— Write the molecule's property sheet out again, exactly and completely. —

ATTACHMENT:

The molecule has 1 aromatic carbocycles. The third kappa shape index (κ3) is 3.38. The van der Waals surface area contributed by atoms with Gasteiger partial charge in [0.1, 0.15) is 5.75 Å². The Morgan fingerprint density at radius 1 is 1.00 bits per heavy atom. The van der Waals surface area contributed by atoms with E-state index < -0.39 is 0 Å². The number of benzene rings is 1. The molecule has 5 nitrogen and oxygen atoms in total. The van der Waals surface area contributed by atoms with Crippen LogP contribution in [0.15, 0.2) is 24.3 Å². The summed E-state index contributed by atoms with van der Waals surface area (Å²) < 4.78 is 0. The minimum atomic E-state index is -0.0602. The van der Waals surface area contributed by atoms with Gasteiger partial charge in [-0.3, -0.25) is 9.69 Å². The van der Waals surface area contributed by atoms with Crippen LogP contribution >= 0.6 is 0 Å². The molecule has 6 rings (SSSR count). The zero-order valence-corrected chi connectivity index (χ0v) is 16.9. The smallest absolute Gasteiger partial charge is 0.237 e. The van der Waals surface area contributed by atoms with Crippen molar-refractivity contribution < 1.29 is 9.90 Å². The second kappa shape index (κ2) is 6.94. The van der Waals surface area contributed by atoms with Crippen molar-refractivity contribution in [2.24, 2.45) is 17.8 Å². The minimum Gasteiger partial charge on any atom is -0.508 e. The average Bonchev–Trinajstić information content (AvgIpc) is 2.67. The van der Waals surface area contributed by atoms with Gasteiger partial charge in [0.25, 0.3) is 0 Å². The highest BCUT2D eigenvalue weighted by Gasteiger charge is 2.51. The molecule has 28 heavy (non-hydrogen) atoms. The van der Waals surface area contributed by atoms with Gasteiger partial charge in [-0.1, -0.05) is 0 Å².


The molecule has 1 aromatic carbocycles. The third kappa shape index (κ3) is 3.38. The van der Waals surface area contributed by atoms with Gasteiger partial charge in [0.1, 0.15) is 5.75 Å². The Morgan fingerprint density at radius 1 is 1.00 bits per heavy atom. The van der Waals surface area contributed by atoms with E-state index < -0.39 is 0 Å². The number of benzene rings is 1. The molecule has 5 nitrogen and oxygen atoms in total. The van der Waals surface area contributed by atoms with Crippen LogP contribution in [0.15, 0.2) is 24.3 Å². The summed E-state index contributed by atoms with van der Waals surface area (Å²) < 4.78 is 0. The minimum atomic E-state index is -0.0602. The van der Waals surface area contributed by atoms with Gasteiger partial charge in [-0.3, -0.25) is 9.69 Å². The van der Waals surface area contributed by atoms with Crippen LogP contribution >= 0.6 is 0 Å². The molecule has 6 rings (SSSR count). The zero-order valence-corrected chi connectivity index (χ0v) is 16.9. The smallest absolute Gasteiger partial charge is 0.237 e. The van der Waals surface area contributed by atoms with Crippen molar-refractivity contribution < 1.29 is 9.90 Å². The second kappa shape index (κ2) is 6.94. The van der Waals surface area contributed by atoms with Crippen molar-refractivity contribution in [2.24, 2.45) is 17.8 Å². The minimum Gasteiger partial charge on any atom is -0.508 e. The average Bonchev–Trinajstić information content (AvgIpc) is 2.67. The van der Waals surface area contributed by atoms with Gasteiger partial charge in [0.25, 0.3) is 0 Å². The highest BCUT2D eigenvalue weighted by Gasteiger charge is 2.51. The molecule has 28 heavy (non-hydrogen) atoms. The van der Waals surface area contributed by atoms with Gasteiger partial charge in [-0.1, -0.05) is 0 Å².